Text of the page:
Analysis of extinction trials showed a main effect of genotype for both mice ((F(2,65) = 6.55, p < 0.003); Val/Val: 48.8 ± 2.3; Val/Met: 53.2 ± 1.8; Met/Met: 61.3 ± 2.8) and humans ((F(1,70) = 4.86, p < 0.03); Val/Val: 0.32 ± 0.03; Val/Met: 0.42 ± 0.04), such that extinction learning was impaired in Met allele carriers relative to nonMet allele carriers. The Met allele carriers showed slower extinguishing as indicated by an interaction of time X genotype for the mouse (F(2,65) = 6.51, p < 0.003) (Fig. 1) with no differences in freezing initially, but a dose response of the Met allele on percent freezing behavior during late trials (Val/Val vs Val/Met: t(48) = − 2.62, p < 0.01; Val/Val vs Met/Met: t(33) = −4.78, p < 0.0001; Val/Met vs Met/Met: t(49) = −2.90, p < 0.006) (Fig. 1A). Humans showed a similar pattern to the mice with no genotypic difference in the initial human skin conductance response during early trials of extinction (t(70) = −1.57, p < 0.12), but significant differences by late trials (t(70) = −2.43, p < 0.02, corrected for time) (Fig. 1B). These data demonstrate slower or impaired extinction related to the Met allele in both mouse and human.
The learning paradigm for humans included a conditioned stimulus paired with the aversive stimulus and a neutral stimulus that was not paired with the aversive stimulus. This design allowed for distinguishing between effects due to impaired learning versus a general effect of heightened anxiety, as generalized heightened anxiety would lead to a similar response to both the conditioned and neutral cues. Met allele carriers had an overall heightened response to both conditioned and neutral cues [main effect of genotype (F (1,70) = 7.21, p < 0.009)], but overall differentiated between the conditioned and neutral cues similar to the nonMet allele carriers (Fig. S1B). Yet, when examining these effects over time, Met allele carriers took longer to recognize that the neutral cue was not associated with the aversive stimulus, as evidenced by significant genotypic differences during late trials (t(70) = −3.46, p < 0.001, corrected for time) but not early trials (t(70) = −1.44, p < 0.16) (Fig. 2). Thus, the skin conductance response to the neutral cue during fear conditioning, showed a similar pattern as that observed during extinction trials (16).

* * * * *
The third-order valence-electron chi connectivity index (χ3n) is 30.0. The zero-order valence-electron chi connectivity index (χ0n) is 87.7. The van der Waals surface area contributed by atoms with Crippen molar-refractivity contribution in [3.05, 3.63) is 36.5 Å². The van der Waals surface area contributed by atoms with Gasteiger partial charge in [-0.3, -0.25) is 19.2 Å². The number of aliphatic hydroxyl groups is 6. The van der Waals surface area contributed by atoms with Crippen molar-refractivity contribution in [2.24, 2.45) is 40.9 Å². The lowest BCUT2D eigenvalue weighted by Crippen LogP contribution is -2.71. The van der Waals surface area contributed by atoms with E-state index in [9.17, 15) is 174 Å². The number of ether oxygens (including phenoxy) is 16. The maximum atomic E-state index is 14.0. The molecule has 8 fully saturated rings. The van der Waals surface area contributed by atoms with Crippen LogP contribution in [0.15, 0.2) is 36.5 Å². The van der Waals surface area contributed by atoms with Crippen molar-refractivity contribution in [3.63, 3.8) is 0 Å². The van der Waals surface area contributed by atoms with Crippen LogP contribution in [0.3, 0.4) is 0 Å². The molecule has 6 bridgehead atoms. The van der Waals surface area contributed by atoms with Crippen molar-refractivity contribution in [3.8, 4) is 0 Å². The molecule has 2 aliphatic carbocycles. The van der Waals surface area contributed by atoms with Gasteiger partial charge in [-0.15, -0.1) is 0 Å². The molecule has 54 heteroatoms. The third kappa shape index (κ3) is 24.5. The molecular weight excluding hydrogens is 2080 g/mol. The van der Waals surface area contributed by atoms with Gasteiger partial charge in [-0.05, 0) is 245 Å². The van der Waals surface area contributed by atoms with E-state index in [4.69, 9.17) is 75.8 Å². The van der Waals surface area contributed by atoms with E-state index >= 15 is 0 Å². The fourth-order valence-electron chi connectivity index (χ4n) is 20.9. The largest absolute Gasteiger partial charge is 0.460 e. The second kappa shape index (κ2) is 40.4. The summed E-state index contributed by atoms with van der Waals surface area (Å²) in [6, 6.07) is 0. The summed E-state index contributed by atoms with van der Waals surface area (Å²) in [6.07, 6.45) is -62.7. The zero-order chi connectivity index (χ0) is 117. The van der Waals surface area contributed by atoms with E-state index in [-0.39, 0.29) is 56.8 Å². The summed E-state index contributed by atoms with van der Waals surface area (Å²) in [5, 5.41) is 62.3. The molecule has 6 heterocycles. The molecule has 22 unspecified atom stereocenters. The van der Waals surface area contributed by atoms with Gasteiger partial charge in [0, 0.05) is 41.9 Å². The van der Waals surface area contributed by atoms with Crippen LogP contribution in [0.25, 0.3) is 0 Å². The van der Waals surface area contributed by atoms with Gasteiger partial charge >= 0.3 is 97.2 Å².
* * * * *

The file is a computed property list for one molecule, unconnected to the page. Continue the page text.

The genetic findings for both fear conditioning and extinction suggest that learning about cues that signal threat of an impending aversive event is intact in Met allele carriers. However, learning that cues no longer signal threat (e.g., extinction) or do not predict threat (cues not paired with an aversive stimulus) is impaired in Met allele carriers, leading to exaggerated and longer retention of aversive responses where they are not warranted.
To provide neuroanatomical evidence to validate of our cross-species translation, we used human functional magnetic resonance imaging (MRI) to define the underlying neural circuitry of the behavioral effects of BDNF Val66Met and map them to known circuits involved in fear learning in the rodent (Table S2). We targeted frontoamygdala circuitry that has been demonstrated to support fear conditioning and extinction in both rodent (17–20) and human (21–26) studies. Whereas portions of the amygdala have been shown to be essential for fear conditioning (27, 28), ventral prefrontal cortical regions have been shown to be important for modifying previously learned associations and extinction (19, 29). Thus, based on our behavioral findings in the mouse and human, we hypothesized that ventromedial prefrontal regions, important in extinction, would be less active in Met allele carriers relative to nonMet allele carriers and that amygdala activity may be enhanced.